If you are undergoing treatment with MAT, participating in a 12-step program or outpatient program, or just exploring options, consider also adding practices with a different and reflective approach, such as meditation treatment. Mindfulness not only provides a connection with your inner self; it also has excellent benefits in maintaining and supporting your recovery process, including:

  • Harvard Health associates meditation with reduced symptoms of depression, anxiety, and other mental health disorders commonly co-occurring with substance use disorders
  • Consistent meditation enhances cognitive abilities like attention, memory, and decision-making, which are commonly affected by substance use
  • By learning how to respond to stressors more effectively, meditation equips individuals with valuable coping skills that support long-term recovery
  • Meditation promotes overall well-being by fostering a deeper connection with oneself, others, and the world around them. It can lead to increased feelings of happiness, fulfillment, and purpose in life

Types of Meditation


Although meditation is an ancient practice that has evolved through various approaches and techniques over the centuries, you can begin with one of the following options:

Body-based Meditation – Include yoga, tai chi, and Qigong. These practices combine movement with meditation methods to enhance physical, mental, and emotional well-being. They can improve flexibility, balance, body awareness, and mental tranquility.

Zen Meditation (Zazen) – Rooted in Zen Buddhism, Zazen meditation requires sitting in a specific posture and concentrating on the breath or a koan (a paradoxical question) to gain insights and clarity. It emphasizes the significance of posture, breath control, and mindfulness.

Breath Awareness Meditation – This technique involves concentrating solely on the breath, observing its rhythm and sensation as it enters and leaves the body. It fosters relaxation and helps individuals cultivate a deeper awareness of their physical sensations.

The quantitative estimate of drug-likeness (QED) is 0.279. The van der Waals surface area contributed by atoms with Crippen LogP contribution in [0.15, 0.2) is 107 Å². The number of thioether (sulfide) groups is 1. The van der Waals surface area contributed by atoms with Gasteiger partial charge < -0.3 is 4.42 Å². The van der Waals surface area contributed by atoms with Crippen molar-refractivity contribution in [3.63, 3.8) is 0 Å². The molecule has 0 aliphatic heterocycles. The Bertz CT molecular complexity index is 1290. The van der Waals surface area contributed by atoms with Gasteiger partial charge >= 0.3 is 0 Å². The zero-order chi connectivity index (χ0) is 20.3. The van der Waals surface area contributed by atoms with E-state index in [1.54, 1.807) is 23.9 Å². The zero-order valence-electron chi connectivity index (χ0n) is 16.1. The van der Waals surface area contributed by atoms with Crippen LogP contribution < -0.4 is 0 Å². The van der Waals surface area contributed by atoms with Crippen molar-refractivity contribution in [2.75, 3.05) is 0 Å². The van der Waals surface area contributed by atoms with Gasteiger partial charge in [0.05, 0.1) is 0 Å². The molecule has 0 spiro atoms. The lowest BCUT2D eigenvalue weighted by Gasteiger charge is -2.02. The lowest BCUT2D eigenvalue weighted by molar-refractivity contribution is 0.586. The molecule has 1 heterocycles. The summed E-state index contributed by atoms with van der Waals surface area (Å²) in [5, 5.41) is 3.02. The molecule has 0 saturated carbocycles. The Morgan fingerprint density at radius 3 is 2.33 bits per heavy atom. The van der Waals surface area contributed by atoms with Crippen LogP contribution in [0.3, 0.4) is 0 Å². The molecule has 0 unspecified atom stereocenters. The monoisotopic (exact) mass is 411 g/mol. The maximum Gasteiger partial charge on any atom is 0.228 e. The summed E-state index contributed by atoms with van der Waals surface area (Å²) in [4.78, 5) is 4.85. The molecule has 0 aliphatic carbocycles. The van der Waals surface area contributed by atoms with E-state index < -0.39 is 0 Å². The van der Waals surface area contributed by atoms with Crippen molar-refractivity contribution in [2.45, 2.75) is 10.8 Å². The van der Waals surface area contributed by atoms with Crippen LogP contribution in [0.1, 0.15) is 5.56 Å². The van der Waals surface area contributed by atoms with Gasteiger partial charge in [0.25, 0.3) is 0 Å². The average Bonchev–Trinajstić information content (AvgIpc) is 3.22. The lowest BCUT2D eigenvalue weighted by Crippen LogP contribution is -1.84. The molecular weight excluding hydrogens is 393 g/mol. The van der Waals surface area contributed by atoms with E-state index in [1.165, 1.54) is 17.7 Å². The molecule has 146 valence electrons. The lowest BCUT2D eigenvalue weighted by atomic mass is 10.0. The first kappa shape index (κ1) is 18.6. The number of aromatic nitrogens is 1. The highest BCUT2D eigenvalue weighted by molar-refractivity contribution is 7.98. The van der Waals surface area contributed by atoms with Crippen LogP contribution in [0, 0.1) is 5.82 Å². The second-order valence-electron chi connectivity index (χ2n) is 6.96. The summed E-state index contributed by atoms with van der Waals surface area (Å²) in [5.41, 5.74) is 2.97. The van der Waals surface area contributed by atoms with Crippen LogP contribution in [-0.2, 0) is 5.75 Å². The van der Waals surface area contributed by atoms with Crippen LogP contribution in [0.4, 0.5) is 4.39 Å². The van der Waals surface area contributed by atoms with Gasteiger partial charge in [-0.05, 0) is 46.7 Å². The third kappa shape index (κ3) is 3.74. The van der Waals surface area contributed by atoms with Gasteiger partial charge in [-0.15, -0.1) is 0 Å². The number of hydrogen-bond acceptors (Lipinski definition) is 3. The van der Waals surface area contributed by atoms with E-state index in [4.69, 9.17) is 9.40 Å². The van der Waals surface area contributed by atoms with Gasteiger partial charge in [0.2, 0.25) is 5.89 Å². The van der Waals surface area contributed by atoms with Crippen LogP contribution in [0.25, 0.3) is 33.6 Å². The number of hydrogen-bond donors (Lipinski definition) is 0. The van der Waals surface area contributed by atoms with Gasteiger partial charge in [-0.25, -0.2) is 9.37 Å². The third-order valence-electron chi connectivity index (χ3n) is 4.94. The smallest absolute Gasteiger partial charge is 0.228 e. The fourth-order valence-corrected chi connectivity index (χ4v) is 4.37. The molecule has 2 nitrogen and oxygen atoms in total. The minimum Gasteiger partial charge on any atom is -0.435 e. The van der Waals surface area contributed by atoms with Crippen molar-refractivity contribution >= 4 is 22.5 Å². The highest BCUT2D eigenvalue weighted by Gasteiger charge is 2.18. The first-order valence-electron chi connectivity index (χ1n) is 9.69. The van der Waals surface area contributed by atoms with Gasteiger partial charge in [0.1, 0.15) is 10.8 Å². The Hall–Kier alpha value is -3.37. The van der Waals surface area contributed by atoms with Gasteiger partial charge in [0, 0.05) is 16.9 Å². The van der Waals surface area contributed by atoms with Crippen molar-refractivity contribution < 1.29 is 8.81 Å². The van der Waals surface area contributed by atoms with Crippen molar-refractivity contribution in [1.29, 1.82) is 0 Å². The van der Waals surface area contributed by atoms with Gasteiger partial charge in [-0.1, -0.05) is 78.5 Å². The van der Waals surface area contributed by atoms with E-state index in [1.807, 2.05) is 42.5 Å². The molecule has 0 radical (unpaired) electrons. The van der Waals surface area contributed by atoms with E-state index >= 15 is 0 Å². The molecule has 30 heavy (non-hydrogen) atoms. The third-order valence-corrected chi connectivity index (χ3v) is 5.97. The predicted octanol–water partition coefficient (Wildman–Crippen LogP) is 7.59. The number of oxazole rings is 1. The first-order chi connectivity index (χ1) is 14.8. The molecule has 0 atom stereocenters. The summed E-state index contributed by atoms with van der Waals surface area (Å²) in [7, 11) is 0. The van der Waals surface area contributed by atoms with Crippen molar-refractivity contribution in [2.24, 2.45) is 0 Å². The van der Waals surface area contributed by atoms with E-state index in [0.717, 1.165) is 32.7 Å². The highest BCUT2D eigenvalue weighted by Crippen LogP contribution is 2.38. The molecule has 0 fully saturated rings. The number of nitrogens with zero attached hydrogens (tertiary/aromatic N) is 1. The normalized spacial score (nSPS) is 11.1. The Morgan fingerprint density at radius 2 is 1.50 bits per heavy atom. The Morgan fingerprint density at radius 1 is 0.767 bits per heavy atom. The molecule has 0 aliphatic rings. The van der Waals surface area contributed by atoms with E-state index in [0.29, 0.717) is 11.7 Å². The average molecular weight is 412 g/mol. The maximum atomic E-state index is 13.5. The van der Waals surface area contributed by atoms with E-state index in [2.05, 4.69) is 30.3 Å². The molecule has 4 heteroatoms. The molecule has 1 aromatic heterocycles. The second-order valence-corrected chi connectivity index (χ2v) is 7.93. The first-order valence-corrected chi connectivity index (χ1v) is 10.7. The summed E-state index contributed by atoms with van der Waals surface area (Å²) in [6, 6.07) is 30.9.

Mindfulness Meditation – This method entails focusing on the present moment, often by attending to the breath or bodily feelings, while acknowledging thoughts and emotions without judgment.

Transcendental Meditation (TM) – TM involves silently repeating a mantra to quiet the mind, leading to a profound state of relaxation and inner peace.

Explore Our Services

Achieve Long-Term Recovery with MAT Care Clinics

While meditation offers significant benefits in substance use treatment, it is most effective when integrated into a comprehensive treatment approach. MAT uses FDA-approved medication to address substance use disorders holistically.

MAT Care Clinics have been instrumental in making medication-assisted treatment available and accessible to individuals seeking a path to sobriety. With a patient-centered approach, our clinics in Nashua and Manchester have witnessed numerous success stories where patients have reclaimed their lives from the grips of addiction.

Call us today at (833) 622-0628 or schedule a free consultation to learn more about our comprehensive treatment programs and how they can empower you to achieve lasting recovery.

Subscribe to Our Newsletter

Get Social With Us

FMLA Leave for Addiction Treatment: What You Need to Know Part 3

FMLA Leave for Addiction Treatment: What You Need to Know Part 3

In today’s reality, many individuals face the dilemma of choosing between retaining their employment or seeking the assistance they need to address their substance dependence. For many, job stability is crucial for their economic and emotional well-being. In this context, the FMLA Leave for addiction treatment emerges as a vital tool that provides employees with the peace of mind to take paid time off to manage their health needs without fear of losing their financial support.

FMLA Leave for Addiction Treatment: What You Need to Know Part 2

FMLA Leave for Addiction Treatment: What You Need to Know Part 2

Starting a substance use treatment program is a complex process. It requires more than just willpower, as several factors need to be considered, such as the individual’s support system, including family and work. Losing a job can be a significant stressor that prevents someone from starting or completing a program. Therefore, it’s essential to know about tools like FMLA Leave, which provides support while you seek sobriety.

How Addiction Impacts Digestion

How Addiction Impacts Digestion

When discussing the consequences of substance use, we typically focus on the mental effects, such as mood changes, anxiety, depression, and cognitive impairment. On the other hand, we also consider physical effects like brain and cardiovascular damage, among others. However, there is little mention of how addiction impacts digestion.